The prison later became an S.S. headquarters for the Nazis during World War II and the prison later housed priests and nuns in addition to Jewish people and resistance fighters.[1] Alfieri and her fellow religious helped to smuggle supplies and messages out to Jews and others fleeing persecution and she also worked with church authorities to intervene for those that needed desperate aid; she also worked with the Cardinal Archbishop of Milan Alfredo Ildefonso Schuster. On 23 September 1944 the Nazis intercepted a message directed to her and so she was arrested on the charge of espionage and was sentenced either to death or imprisonment in the Third Reich at a concentration camp; she spent eleven days in detention.[1][2] Ecclesiastical figures – like Cardinal Schuster – intervened and so she was released and moved to Brescia where she wrote a memoir of her imprisonment; Schuster had also written to Benito Mussolini asking him for a pardon of Alfieri.[3] On 7 May 1945 she was reassigned to San Vittore prison and administered to prisoners of war and their former jailors.

Alfieri fractured her femur after a fall outside the Milan Cathedral in the piazza in September 1950 and she also fell ill due to bad liver functioning and a tired heart; she once said of her impending death: "I didn't believe it was so nice to die".[3] She died at 3:00pm on 23 November 1951. Inmates at San Vittore went to visit her remains prior to her funeral as a mark of respect to the "Angel of San Vittore". She was exhumed on 1 March 2011.

Beatification


The beatification process was opened under Pope John Paul II after she became titled as a Servant of God on 22 November 1994 when the Congregation for the Causes of Saints issued the official "nihil obstat" ('nothing against') to the cause being opened. Cardinal Carlo Maria Martini inaugurated the diocesan process on 30 January 1995 and closed it on 20 April 1996; the C.C.S. validated the process on 6 December 1996.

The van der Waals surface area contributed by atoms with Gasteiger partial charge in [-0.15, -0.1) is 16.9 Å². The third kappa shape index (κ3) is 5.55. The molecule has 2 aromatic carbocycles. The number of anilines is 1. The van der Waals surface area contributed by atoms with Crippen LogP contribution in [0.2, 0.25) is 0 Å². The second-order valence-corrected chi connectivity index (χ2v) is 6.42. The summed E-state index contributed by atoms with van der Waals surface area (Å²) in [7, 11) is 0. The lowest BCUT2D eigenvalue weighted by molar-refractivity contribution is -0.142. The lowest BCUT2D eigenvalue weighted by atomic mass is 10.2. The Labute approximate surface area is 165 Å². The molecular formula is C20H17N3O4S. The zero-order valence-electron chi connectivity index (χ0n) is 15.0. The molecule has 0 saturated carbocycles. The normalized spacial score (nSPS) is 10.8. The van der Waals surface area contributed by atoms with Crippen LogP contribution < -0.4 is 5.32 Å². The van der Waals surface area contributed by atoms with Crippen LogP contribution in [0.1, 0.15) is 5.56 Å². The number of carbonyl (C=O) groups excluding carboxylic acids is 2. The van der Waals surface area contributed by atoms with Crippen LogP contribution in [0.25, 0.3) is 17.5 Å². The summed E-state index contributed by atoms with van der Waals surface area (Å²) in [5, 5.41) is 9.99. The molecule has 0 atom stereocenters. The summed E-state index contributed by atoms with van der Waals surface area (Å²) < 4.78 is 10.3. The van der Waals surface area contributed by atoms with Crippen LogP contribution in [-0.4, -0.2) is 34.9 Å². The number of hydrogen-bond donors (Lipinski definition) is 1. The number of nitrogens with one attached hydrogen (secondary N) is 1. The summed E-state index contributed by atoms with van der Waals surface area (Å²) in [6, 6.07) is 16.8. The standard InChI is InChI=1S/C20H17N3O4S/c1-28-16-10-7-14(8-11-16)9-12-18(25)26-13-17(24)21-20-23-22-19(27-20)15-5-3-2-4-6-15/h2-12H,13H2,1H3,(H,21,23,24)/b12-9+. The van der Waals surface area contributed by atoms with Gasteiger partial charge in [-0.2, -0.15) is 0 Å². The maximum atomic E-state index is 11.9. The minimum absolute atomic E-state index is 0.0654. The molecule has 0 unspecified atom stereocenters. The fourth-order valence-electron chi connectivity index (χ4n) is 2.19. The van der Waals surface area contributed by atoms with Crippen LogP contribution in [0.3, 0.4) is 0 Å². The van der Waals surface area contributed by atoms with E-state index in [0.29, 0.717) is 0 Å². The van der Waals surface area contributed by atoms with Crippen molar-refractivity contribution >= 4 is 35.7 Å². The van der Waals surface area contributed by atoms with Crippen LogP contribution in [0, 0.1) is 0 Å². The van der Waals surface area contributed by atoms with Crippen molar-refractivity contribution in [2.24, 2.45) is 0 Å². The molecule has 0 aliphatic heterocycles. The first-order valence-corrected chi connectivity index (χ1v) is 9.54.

The C.C.S. received the Positio in 2001 and passed it to a congress of theologians on 6 March 2009 for their official approval. The latter's positive verdict allowed for the C.C.S. themselves to also vote in favor of the dossier on 17 November 2009. Pope Benedict XVI proclaimed Alfieri to be Venerable on 19 December 2009 after he confirmed that the late religious had lived a model life of heroic virtue.

The process for investigating a miracle opened on 28 May 2002 in a diocesan process that Cardinal Martini inaugurated in the Archdiocese of Milan and closed on 29 June 2002. The process received C.C.S. validation on 12 March 2004 and received the approval of the medical board on 28 October 2010. Theologians also approved the miracle on 14 January 2011 and the C.C.S. also voted to approve the miracle on 1 March 2011. Pope Benedict XVI approved the healing to be a credible miracle on 2 April 2011. The miracle involved the 1990s cure of Stefania Copelli.

Benedict XVI delegated Cardinal Angelo Amato to preside over the beatification outside of the Milan Cathedral on 26 June 2011.

The current postulator assigned to the cause is Sr. Anna Antida Casolino.

See also